If you’re finding it difficult to sidestep the struggle, Dietitian and Nutritionist Lyndi Polivnick ‘The Nude Nutritionist’ , shares with us her round up of the top 10 good food habits of healthy families. Plus, to keep you in check, she’s shared with us her top tips for sticking them out – so they stay!
Avoid The ‘F’ Word
As a parent you will know that children are like sponges, absorbing everything we say. When we complain about being ‘fat’ or ‘ugly’, children take note.
Teach your children to respect their body – including the imperfections.
Never talk badly about your body in their presence and teach them that every body is incredible – regardless of cellulite, bumps or shape.
Focus On Health – Not Weight
Too often we refer to the calorie content of our food instead of looking at the number of nutrients. When we focus on choosing foods because they are low calorie (or low carb) we can complicate our relationship with food, which can lead to out-of-control and emotional eating.
Teach your children to eat for health, not to gain or lose weight. Ultimately, when you eat with ‘health’ in mind (lots of fruit and veg, less junk food) weight is never an issue.
Introduce The Rainbow
Fruit and vegetables come in five different colours: red, purple/blue, orange, green and white/brown. Each colour contains unique protective, disease fighting chemicals called phytochemicals.
By including a wide variety of colourful food, a meal not only looks more ‘fun’ but it will ensure your kids are getting their nutrients.
To combat fussy eaters or encourage healthier eating in general, create a rainbow chart using coloured stars. For each different coloured food eaten, a coloured star can be added to the chart until the picture of a rainbow is complete!
Switch off the TV
Watching TV during meals can lead to overeating and weight gain.
If you want to better manage your family’s weight, then this simple habit can result in massive benefits.
Turn off the television during main meals. If you can’t follow through with a complete ban, commit to switching off the TV during dinnertime.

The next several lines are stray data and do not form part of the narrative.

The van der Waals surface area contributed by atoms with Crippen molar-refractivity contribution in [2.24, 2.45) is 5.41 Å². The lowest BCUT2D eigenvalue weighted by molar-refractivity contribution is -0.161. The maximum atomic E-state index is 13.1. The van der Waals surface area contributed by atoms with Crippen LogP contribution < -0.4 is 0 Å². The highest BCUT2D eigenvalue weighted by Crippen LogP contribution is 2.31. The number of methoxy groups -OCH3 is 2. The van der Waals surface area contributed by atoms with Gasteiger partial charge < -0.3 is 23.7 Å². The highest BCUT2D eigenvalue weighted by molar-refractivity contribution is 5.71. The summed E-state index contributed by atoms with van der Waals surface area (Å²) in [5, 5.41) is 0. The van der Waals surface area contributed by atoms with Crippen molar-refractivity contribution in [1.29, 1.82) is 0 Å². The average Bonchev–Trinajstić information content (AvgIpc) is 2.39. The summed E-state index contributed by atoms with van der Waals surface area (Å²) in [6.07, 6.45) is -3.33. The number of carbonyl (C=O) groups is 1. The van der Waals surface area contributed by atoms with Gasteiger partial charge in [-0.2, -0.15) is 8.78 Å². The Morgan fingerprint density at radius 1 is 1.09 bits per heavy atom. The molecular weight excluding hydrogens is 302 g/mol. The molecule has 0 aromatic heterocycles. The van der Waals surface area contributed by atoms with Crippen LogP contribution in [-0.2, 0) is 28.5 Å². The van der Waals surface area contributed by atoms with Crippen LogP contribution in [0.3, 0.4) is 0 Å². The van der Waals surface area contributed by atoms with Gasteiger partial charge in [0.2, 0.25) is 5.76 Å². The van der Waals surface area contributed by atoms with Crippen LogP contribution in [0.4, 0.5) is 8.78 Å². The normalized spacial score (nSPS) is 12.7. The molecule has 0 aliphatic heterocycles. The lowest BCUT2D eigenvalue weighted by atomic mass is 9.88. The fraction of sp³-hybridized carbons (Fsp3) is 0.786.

Encourage Intuitive Eating
Children are born intuitive eaters with the ability to manage their weight by listening to their appetite. As they grow older, we teach them to ignore hunger and fullness signals – encouraging overeating.
Never force your children to finish everything on their plate. Allow children to intuitively respond to their hunger by eating when they are hungry and stopping when they are full. If they complain of hunger, offer a healthy, ‘everyday’ option. If they refuse, they might just be bored.
Sneak In More Vegetables
Only 1 in 20 Australians eat the recommend five serves of vegetables per day. Eating enough vegetables is arguably the most under-rated health tip.
Make eating vegetables a priority. Serve cut up carrots, celery and cucumber with dip after school. You can also add shredded carrot or blended mushrooms to Bolognese and serve vegetables with every lunch and dinner.
Change Your Language
Often when we talk about health, we refer to ‘good’ or ‘bad’ foods. However, using these words can demonise some foods leading to an unhealthy relationship with food. For example, cake is often labeled ‘bad’ but eating birthday cake on your birthday is perfectly healthy!
Skip the unhelpful labels such as ‘good’ or ‘bad’, ‘healthy’ or ‘unhealthy’ and refer to food as a ‘sometimes’ food or ‘everyday’ food. Reinforce the message that everything is good for us in moderation!
Make Meals Fun
To combat fussy eaters or, to simply raise children with a healthy relationship with food, make meal times fun. Food is meant to be a positive experience but it is tough to relax when the TV is blaring or you are fighting over who has not eaten their vegetables yet!
Whilst meal times are an easy time to discipline, save the battle for after the meal. Make sure the whole family understands that meal times are a fight-free zone.
Go Around The Table
Want to raise children who are less stressed, anxious or depressed? Research shows that being actively grateful each day can reduce stress and alleviate anxiety – leading to well-adjusted adults.
At dinner, go around the table asking each family member about the best and hardest part of their day. You will encourage open communication, be more in tune with your children (and partners) emotions and more likely to catch molehills before they become mountains!
Lead By Example
Whilst it may be obvious, leading by example is undoubtedly the most powerful thing you can do to raise a healthy family.
Adopt the advice in this article and never call yourself fat. Focus on health, not weight and eat a rainbow of colourful foods. Switch off the TV as meal times and eat according to your hunger – not the clock. Sneak in extra veggies, use healthy words like ‘everyday’ and ‘sometimes’, make meals fun and use your family time to connect in the fight-free zone.